C( S ) = R( S ) Wn2 / S2 + 2ξWnS + Wn2

C( S ) = Wn2 / S(S2 + 2WnS + Wn2) [ R(S) = 1/S ]

C( S ) = Wn2 / S( S2 + Wn2 )

C( t ) = 1 – e-Wnt + tWne-Wnt

The response is critically damped.

(4). Settling Time (ts) :

ts = 3 / ξWn ( 5% )

ts = 4 / ξWn ( 2% )

Key takeaway

Rise Time tr = -ø/wd

Peak Time tp = n/wd for n=1

tp = wd

Peak Overshoot Value

Mp% = e-∏ξ / √1 –ξ2

Settling Time

ts = 3 / ξWn ( 5% )

ts = 4 / ξWn ( 2% )

Examples

Q.1. The open loop transfer function of a system with unity feedback gain G(S) = 20 / S2 + 5S + 4. Determine the ξ, Mp, tr, tp.

Soln: Finding closed loop transfer function,

C( S ) / R( S ) = G( S ) / 1 + G( S ) + H( S )

As it is unity feedback so, H(S) = 1

C(S)/R(S) = G(S)/1 + G(S)

= 20/S2 + 5S + 4/1 + 20/S2 + 5S + 4

C(S)/R(S) = 20/S2 + 5S + 24

Standard equation for second order system,

S2 + 2ξWnS + Wn2 = 0

We have,

S2 + 5S + 24 = 0

Wn2 = 24

Wn = 4.89 rad/sec

2ξWn = 5

(a). ξ = 5/2 x 4.89 = 0.511

(b). Mp% = e-∏ξ / √1 –ξ2 x 100

= e-∏ x 0.511 / √1 – (0.511)2 x 100

Mp% = 15.4%

(c). tr = ∏ - φ / Wd

φ = tan-1√1 – ξ2 / ξ

φ= tan-1√1 – (0.511)2 / (0.511)

φ = 1.03 rad.

tr = ∏ - 1.03/Wd

Wd = Wn√1 – ξ2

= 4.89 √1 – (0.511)2

Wd = 4.20 rad/sec

tr = ∏ - 1.03/4.20

tr = 502.34 msec

(d). tp = ∏/4.20 = 747.9 msec

Q.2. A second order system has Wn = 5 rad/sec and is ξ = 0.7 subjected to unit step input. Find (i) closed loop transfer function. (ii) Peak time (iii) Rise time (iv) Settling time (v) Peak overshoot.

Sol: The closed loop transfer function is

C(S)/R(S) = Wn2 / S2 + 2ξWnS + Wn2

= (5)2 / S2 + 2 x 0.7 x S + (5)2

C(S)/R(S) = 25 / S2 + 7s + 25

(ii). tp = ∏ / Wd

Wd = Wn√1 - ξ2

= 5√1 – (0.7)2

= 3.571 sec

(iii). tr = ∏ - φ/Wd

φ= tan-1√1 – ξ2 / ξ = 0.795 rad

tr = ∏ - 0.795 / 3.571

tr = 0.657 sec

(iv). For 2% settling time

ts = 4 / ξWn = 4 / 0.7 x 5

ts = 1.143 sec

(v). Mp = e-∏ξ / √1 –ξ2 x 100

Mp = 4.59%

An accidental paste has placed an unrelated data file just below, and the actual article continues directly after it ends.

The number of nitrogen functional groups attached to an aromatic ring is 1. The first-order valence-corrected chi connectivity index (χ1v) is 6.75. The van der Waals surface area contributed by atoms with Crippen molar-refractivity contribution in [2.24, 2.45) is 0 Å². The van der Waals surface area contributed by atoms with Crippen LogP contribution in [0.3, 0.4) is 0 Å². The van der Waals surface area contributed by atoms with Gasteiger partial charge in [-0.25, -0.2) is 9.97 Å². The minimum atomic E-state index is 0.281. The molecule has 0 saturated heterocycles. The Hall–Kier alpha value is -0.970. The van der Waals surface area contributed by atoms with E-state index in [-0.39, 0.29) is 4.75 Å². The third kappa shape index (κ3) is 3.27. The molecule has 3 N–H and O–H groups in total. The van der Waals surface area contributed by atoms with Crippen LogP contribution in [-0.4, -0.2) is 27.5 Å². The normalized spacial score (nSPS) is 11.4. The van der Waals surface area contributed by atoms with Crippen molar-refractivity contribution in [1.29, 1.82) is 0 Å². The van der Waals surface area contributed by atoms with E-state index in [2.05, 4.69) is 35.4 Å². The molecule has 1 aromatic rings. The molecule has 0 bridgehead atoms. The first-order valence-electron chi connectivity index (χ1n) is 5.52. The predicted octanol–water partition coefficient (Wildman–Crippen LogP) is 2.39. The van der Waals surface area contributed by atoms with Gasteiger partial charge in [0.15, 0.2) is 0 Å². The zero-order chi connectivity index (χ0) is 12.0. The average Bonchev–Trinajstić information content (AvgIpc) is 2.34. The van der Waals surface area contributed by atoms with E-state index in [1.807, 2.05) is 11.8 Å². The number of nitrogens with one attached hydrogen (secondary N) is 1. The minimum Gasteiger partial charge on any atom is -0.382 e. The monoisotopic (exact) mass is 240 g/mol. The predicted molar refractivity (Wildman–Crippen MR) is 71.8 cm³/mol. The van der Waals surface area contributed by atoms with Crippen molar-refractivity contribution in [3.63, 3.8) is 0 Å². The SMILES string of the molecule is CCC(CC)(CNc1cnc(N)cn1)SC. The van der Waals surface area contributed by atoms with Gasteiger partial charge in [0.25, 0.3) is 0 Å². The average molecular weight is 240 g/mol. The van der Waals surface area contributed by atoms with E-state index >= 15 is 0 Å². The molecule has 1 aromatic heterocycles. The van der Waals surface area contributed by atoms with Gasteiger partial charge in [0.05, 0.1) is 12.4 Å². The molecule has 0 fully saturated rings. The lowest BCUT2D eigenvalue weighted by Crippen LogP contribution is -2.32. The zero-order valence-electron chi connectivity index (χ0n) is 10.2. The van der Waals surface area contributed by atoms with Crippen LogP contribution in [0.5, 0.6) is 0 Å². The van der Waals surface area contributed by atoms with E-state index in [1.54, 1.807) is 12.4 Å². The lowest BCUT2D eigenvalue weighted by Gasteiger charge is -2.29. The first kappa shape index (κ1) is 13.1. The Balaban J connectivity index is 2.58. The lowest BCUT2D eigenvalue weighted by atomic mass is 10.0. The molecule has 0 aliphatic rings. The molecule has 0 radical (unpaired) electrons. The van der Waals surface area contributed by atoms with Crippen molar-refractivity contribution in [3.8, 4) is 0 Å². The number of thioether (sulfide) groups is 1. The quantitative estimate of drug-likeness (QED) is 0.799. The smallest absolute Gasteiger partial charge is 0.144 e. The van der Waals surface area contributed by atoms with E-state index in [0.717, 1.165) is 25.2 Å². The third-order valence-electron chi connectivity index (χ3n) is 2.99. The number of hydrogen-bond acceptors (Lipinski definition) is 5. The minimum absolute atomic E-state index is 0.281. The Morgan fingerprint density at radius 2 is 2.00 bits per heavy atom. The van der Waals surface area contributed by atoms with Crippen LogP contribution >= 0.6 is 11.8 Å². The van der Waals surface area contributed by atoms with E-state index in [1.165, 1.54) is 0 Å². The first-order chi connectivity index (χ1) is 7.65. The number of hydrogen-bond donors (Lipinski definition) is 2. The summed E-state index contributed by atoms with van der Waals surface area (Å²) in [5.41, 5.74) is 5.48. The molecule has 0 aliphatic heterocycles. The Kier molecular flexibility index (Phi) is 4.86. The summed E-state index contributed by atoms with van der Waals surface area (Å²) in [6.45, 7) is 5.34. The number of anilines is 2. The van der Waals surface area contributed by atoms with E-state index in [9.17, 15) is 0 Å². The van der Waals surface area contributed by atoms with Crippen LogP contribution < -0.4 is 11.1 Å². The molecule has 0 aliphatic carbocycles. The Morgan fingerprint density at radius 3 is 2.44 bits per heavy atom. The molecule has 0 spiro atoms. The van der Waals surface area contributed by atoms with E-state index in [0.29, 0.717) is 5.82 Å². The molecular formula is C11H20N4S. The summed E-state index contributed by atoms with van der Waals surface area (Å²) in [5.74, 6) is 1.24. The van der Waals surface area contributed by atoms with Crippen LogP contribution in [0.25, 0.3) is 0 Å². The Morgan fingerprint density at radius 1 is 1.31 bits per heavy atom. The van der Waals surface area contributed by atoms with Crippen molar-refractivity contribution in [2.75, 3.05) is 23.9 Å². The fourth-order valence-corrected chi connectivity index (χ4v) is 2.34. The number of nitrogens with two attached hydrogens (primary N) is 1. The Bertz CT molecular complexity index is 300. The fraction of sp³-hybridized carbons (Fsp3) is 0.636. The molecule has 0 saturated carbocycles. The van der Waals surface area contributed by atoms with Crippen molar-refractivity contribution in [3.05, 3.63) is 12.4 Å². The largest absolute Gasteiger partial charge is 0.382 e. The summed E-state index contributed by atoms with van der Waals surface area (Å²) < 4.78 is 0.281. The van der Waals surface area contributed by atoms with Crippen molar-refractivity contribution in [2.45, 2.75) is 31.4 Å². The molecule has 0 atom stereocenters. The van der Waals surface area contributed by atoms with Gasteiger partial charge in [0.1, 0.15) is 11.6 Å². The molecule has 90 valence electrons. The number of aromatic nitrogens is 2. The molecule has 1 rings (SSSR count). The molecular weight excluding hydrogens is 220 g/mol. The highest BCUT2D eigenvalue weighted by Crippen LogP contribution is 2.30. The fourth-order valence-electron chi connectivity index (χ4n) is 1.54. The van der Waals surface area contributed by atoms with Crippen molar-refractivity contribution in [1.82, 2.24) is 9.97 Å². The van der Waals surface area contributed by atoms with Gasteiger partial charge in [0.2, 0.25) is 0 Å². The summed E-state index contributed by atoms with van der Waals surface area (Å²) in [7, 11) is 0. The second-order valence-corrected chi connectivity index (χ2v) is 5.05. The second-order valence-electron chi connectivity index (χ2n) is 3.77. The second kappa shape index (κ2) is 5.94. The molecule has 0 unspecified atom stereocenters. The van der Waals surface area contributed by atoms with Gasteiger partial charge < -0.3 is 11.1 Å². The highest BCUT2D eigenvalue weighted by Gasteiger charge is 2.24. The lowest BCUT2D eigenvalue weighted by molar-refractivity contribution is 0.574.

Q.3. The open loop transfer function of a unity feedback control system is given by

G(S) = K/S(1 + ST)

Calculate the value by which k should be multiplied so that damping ratio is increased from 0.2 to 0.4?

Soln: C(S)/R(S) = G(S) / 1 + G(S)H(S) H(S) = 1

C(S)/R(S) = K/S(1 + ST) / 1 + K/S(1 + ST)

C(S)/R(S) = K/S(1 + ST) + K

C(S)/R(S) = K/T / S2 + S/T + K/T

For second order system,

S2 + 2ξWnS + Wn2

2ξWn = 1/T

ξ = 1/2WnT

Wn2 = K/T

Wn =√K/T

ξ = 1 / 2√K/T T

ξ = 1 / 2 √KT

Forξ1 = 0.2, for ξ2 = 0.4

ξ1 = 1 / 2 √K1T

ξ2 = 1 / 2 √K2T

ξ1/ ξ2 = √K2/K1

K2/K1 = (0.2/0.4)2

K2/K1 = 1 / 4

K1 = 4K2

Q.4. Consider the transfer function C(S)/R(S) = Wn2 / S2 + 2ξWnS + Wn2

Find ξ, Wn so that the system responds to a step input with 5% overshoot and settling time of 4 sec?

Soln:

Mp = 5% = 0.05

Mp = e-∏ξ / √1 –ξ2

0.05 = e-∏ξ / √1 –ξ2

Cn 0.05 = - ∏ξ / √1 –ξ2

-2.99 = - ∏ξ / √1 –ξ2

8.97(1 – ξ2) = ξ2∏2

0.91 – 0.91 ξ2 = ξ2

0.91 = 1.91 ξ2

ξ2 = 0.69

(ii). ts = 4/ ξWn

4 = 4/ ξWn

Wn = 1/ ξ = 1/ 0.69

Wn = 1.45 rad/sec

Stability of system from pole locations

A) Real and negative G(s)=

Fig 18 Output for G(s)=

B) Poles on right half of S- plane

G(s) =

Fig 19 Input and Output for G(s) =

(C)Poles at origin

G(s)=

Marginally stable

Fig 20 Input and output for G(s)=

4) Complex poles on left half of S-plane

S1, S2= -α ± iw

=

C(t) = k e- αt Cos wt

Fig 21 Input and output of C(t) = k e- αt Cos wt

At t - ∞ C(t) – 0 so, system stable

5) Complex poles on right half of S-plane

S1, S2 = α ± iw.

C(t) = k eαt COSwt

C(t) increases exponentially with t ∞

So, unstable.

6) Poles on iw axis:

S1, S2 = ± iw.

C(t) = k COS wt.

Fig 22 Output of C(t) = k COS wt

The system is marginally stable than sustained so illations.

Key takeaway

Consider a system with characteristic equation

aoSm + a1 Sm-1 ……………..am=0.

1) All the coefficients of above equation should have same sign.

2) There should be no missing term.

The above two condition are necessary but not sufficient condition for stability

Routh Hurwitz stability criterion